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Last-chance tourism: The biggest travel trend of 2018 | Latest News & Updates at Daily News & Analysis

Touted as the biggest trend this year, last-chance tourism is expected to make a major impact on the travel industry. So what’s last-chance tourism about? In simple words, it’s about visiting places that are in danger of getting wiped out mainly due to global warming. The Great Barrier Reef, Dead Sea, Arctic and Antarctica regions are some of the most prominent sites on this list. Rajeev Kale, President and Country Head Leisure Travel and M.I.C.E, Thomas Cook (India) Limited, says, “Last-chance tourism will emerge as one of the biggest trends fuelling wanderlust. From millennials visiting pristine countries like New Zealand to spending time in the Arctic, visiting endangered destinations will continue to thrive in 2018. This trend has experienced a surge in popularity of the off-the-beaten-path destinations.”


As new-age wanderlusters seek novel experiences, they want to head to destinations that aren’t seen in travel brochures. Neelu Singh, CEO & Director, Ezeego1, says, “Travellers seeking unique experiences are increasingly visiting destinations that are soon going to disappear due to climate change. They are doing everything possible to get this once-in-a-lifetime experience. This growing desire and popularity to visit shrinking destinations has put the spotlight on many unknown and unexplored places, thereby driving tourist inflow.”


Experts have noted the rapid spike in the number of people booking their tickets to these locales. Karan Anand, Head, Relationships, Cox & Kings, says, “Yes, there is a steady growth in demand to visit sites such as Maldives, China, Israel, Venice, Galápagos, and Antarctica since the past few years. This year, the demand for Maldives has gone up by around 17 per cent as compared to last year.”


FOMO (fear of missing out) is one of the key reasons for people to head to these destinations. With social media becoming extremely important for many travellers, the lure of these locales becomes even more. Says Manisha Shah, a social media influencer and avid wanderer, “In many places which are in danger of being wiped out, travellers worry that those governments might put a cap on the number of people allowed to visit, or worse, they might not be open to tourists at some point. Hence, the hurry to get there.”


A number of destinations are likely to benefit from this trend. Rajeev adds, “This could be the last chance for travel enthusiasts to see wild Rhinoceros in Africa, the Great Barrier Reef or Argentina’s glacier fields. Rising popularity in demand for exceptional safari experiences and the increase in poaching across the African continent, especially, Kenya has reduced elephant populations significantly. Also, a destination like Machu Picchu faces a huge influx of visitors, and to combat it, Peru’s Ministry of Culture now allows only 2,500 visitors to the ancient Inca site per day.”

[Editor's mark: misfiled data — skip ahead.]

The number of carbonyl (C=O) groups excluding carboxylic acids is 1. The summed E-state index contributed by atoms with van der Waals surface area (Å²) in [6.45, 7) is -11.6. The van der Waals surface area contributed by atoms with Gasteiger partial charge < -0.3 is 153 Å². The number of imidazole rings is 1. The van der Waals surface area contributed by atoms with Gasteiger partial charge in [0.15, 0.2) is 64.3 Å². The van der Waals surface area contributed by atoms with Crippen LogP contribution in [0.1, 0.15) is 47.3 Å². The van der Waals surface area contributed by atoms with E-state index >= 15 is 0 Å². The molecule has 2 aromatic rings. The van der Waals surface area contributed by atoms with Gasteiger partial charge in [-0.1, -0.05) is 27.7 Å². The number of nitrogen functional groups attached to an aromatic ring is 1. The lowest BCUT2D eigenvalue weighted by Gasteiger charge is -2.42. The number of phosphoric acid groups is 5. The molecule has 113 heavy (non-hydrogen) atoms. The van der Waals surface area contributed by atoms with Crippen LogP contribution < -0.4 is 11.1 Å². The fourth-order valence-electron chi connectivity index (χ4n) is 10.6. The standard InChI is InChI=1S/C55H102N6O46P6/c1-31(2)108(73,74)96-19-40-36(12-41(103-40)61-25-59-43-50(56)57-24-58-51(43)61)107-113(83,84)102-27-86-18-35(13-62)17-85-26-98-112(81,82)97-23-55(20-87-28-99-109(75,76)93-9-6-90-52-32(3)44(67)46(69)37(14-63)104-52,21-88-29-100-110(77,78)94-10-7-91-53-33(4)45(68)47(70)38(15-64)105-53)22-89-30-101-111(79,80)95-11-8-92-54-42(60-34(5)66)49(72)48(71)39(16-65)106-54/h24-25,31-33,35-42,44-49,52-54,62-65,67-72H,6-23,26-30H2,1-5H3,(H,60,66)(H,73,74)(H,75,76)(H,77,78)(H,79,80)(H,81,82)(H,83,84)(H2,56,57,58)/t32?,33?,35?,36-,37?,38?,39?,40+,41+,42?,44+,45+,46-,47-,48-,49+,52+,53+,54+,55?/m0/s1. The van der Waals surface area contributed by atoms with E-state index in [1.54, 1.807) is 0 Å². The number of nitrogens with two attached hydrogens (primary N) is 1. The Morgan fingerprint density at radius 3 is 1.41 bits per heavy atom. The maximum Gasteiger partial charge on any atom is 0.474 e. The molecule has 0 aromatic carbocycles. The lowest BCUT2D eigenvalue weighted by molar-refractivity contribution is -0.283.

While some believe that this will heighten the problem these places face, others hope that tourism will bring in more revenue that could be used to conserve these destinations. Says Neelu, “Tourist inflow to last-chance destinations are helping preserve endangered ecology as well as sensitising travellers on the effects of climate change. It also helps create employment for the locals. However, tourism professionals need to follow a strategic plan to control the inflow of visitors to educate them about eco-friendly ways of travelling to such destinations. Like, Machu Picchu is one of the most-desired last-chance tourist destinations and is on everyone’s travel bucket list. However, the rapid increase in the number of tourists has caused more harm than good even though the government is now taking the required measures to limit the tourist inflow. It is important that as we promote last-chance tourism, the industry also finds a balance between growing demand and sustainable tourism.”


While some experts feel that airlines, too, will take note of tourists flocking to such places and cut down on ticket prices, others are taking a more cautious approach. Rajeev says, “Last-chance tourism’s popularity has increased since airlines began bringing down prices, thanks to budget airlines.” Neelu adds, “Depending on connectivity and travel distance, airlines may provide discounted prices.” Karan feels, “Air connectivity has always been there and that’s why it is easy to access these destinations. However, this does not mean that airlines will reduce prices as it depends on demand and supply.”

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